News Column

The Wisconsin State Journal Doug Moe column

May 10, 2013

YellowBrix

May 10--Maybe the only way to get a fresh take on Ed Gein is to take Gein himself out of the equation.

A little history shows this to be true.

The notorious 1950s serial killer from Plainfield has inspired writers and film directors dating back to Robert Bloch's 1959 novel "Psycho," made into a classic film a year later by Alfred Hitchcock.

Distinguished filmmakers Errol Morris and Werner Herzog concocted a plan in the 1970s to travel to Plainfield -- in Waushara County -- and dig up the grave of Gein's mother to see if the skeleton was still there. (Gein had both mother issues and a predilection for unearthing corpses.)

Morris and Herzog discussed the contemplated excavation during a 2007 appearance at Brandeis University. At the last minute Morris got scared and backed out. Herzog hung around Plainfield and ended up shooting a film, "Stroszek," using Plainfield residents as actors.

The deeply weird movie came out in 1977. Roger Ebert described how the film ends with a policeman radioing the following: "We've got a truck on fire, can't find the switch to turn the ski lift off, and can't stop the dancing chicken. Send an electrician."

The movie played the Wisconsin Film Festival in spring 2009.

It was later that year that the trophy for audaciousness -- Ed Gein division -- was retired, probably forever, with the release of a film titled, "Ed Gein: The Musical." The movie's writer told me the filmmakers didn't even try to shoot the musical comedy in Plainfield. Omro was more welcoming, the writer said. "After we convinced them we weren't going to eat their kids."

So the question remains: What's left to say about Ed Gein?

Caleb Stone's answer is to cast his eye not on Gein, but on the residents of Plainfield, and how the killer's notoriety impacted them.

Stone, 39, is a Dodgeville writer, and his Plainfield play, "The Arsonists," debuted in 2011 at the Alley Stage in Mineral Point.

A new production by Madison's Mercury Players Theatre premieres tonight at the Bartell Theatre on East Mifflin Street. It will run through May 25.

Stone grew up in Poynette and attended UW-Madison, where he studied creative writing and got involved with a local theater group called First Banana Productions, which staged its shows at Brave Hearts Theatre on Atwood Avenue.

Stone wrote numerous one-act plays, and in 1997 he directed no less a work than David Mamet's "Glengarry Glen Ross" for First Banana at Brave Hearts. When we spoke earlier this week, Stone had warm words for Brave Hearts founder Tom Petersen. The theater closed its doors in 1999, and Petersen succumbed to a brain tumor just a few months later.

Although Stone hasn't lived in the city for a decade -- relocating to Dodgeville in 2003 -- his Madison theater connections served him well these years later with the recent offer to stage "The Arsonists" at the Bartell.

"The Arsonists" is Stone's second full-length play. He decided to expand from one acts after the Alley Stage -- "a beautiful little outdoor theater," in Stone's words -- opened in Mineral Point in 2006 and advertised for original submissions.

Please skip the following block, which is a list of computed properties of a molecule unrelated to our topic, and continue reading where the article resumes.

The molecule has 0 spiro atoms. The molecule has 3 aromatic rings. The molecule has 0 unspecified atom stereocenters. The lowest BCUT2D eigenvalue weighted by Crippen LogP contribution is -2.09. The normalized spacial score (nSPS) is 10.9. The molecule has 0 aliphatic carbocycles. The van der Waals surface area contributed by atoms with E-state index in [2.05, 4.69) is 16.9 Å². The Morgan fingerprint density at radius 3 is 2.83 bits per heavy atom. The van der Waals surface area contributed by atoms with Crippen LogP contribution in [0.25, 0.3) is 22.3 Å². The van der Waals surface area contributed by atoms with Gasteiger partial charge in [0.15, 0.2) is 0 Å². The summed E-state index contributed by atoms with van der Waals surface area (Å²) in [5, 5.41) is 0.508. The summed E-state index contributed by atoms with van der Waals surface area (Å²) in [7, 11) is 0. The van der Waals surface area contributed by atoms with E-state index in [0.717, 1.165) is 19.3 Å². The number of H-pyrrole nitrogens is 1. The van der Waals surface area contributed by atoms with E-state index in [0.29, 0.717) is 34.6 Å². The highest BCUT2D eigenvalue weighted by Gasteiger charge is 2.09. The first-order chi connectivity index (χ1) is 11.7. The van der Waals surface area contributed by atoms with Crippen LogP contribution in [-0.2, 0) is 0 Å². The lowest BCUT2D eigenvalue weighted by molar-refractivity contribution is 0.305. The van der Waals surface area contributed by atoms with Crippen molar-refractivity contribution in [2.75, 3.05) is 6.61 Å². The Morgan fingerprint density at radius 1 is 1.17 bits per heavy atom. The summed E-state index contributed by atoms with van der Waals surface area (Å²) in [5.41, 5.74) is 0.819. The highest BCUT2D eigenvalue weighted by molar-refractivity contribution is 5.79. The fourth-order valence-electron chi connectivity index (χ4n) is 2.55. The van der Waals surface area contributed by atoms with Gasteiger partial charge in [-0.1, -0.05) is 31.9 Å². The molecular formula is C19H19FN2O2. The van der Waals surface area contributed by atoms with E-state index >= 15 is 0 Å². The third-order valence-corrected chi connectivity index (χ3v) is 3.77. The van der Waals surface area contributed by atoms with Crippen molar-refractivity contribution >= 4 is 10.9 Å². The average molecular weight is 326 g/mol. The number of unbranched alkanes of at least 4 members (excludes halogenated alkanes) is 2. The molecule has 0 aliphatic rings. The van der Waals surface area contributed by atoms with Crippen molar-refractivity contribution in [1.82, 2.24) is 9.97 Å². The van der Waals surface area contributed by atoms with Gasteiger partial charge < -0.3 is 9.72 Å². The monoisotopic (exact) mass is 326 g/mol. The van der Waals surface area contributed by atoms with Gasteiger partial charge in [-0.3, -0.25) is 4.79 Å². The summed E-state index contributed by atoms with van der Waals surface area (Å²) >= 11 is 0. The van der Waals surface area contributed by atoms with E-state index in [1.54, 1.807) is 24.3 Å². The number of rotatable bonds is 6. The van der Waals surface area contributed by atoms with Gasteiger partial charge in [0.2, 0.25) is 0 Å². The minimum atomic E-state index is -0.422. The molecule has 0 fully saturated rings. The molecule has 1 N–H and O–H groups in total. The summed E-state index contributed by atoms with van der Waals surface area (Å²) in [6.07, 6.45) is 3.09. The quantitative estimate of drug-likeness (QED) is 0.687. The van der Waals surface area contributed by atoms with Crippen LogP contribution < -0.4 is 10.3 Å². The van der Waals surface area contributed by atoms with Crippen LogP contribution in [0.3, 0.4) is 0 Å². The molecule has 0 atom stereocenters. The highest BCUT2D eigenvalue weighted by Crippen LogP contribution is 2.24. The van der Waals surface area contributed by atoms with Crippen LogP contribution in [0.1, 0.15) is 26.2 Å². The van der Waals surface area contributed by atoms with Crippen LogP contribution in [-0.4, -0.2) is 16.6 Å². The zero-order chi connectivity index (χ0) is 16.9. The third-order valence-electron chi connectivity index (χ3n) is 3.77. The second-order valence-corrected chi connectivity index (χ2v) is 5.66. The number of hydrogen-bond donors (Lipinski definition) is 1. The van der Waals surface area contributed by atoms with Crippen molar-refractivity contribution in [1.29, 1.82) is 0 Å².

"I thought, what the heck, I'll take a shot at writing a full-length play," he said.

Stone fashioned a tale about a father and son who follow a devastating loss with a camping trip to the boundary waters of Minnesota. A ghost figures in the story. He called it "I See Her Everywhere" and Alley Stage produced the play in summer 2008.

"The Arsonists" came out of Stone's interest in true crime stories and his growing up in Wisconsin. He'd heard about Ed Gein, of course. But he had no interest in revisiting the gore of Gein's deeds. Rather, his interest as a dramatist lay with others in the town.

When Gein's story burst into the headlines in 1957, it seemed nearly unprecedented. It predated the "In Cold Blood" murders in Kansas and other horrors to come.

"This was when America was fairly innocent," Stone said.

Reporters and make-a-buck artists descended on Plainfield in droves. According to Stone, who has researched the case, the town's initial horror turned to anger at the intrusion. A line may have been crossed when rumors began to swirl that the Gein home would be turned into a tourist attraction or its items auctioned to the highest bidder. In early 1958, the house burned down, official cause unknown.

Stone's play -- "I kind of give it away in the title," he said -- centers on two couples in Plainfield and how they deal with events spinning out of control in the town.

Stone said some theater friends from Madison saw the production of "The Arsonists" in Mineral Point in 2011, liked it and expressed interest in bringing it to Madison. That's happening, starting tonight at the Bartell.

Stone will be there. He's always interested in the audience reaction. He recalled one performance in Mineral Point when he was approached afterward by a young man who said he'd grown up in Plainfield. It's still a touchy subject, the man said. Until his senior year in high school he had never heard of Ed Gein.

Contact Doug Moe at 608-252-6446 or dmoe@madison.com. His column appears Monday, Wednesday, Friday and Sunday.

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(c)2013 The Wisconsin State Journal (Madison, Wis.)

Visit The Wisconsin State Journal (Madison, Wis.) at www.wisconsinstatejournal.com

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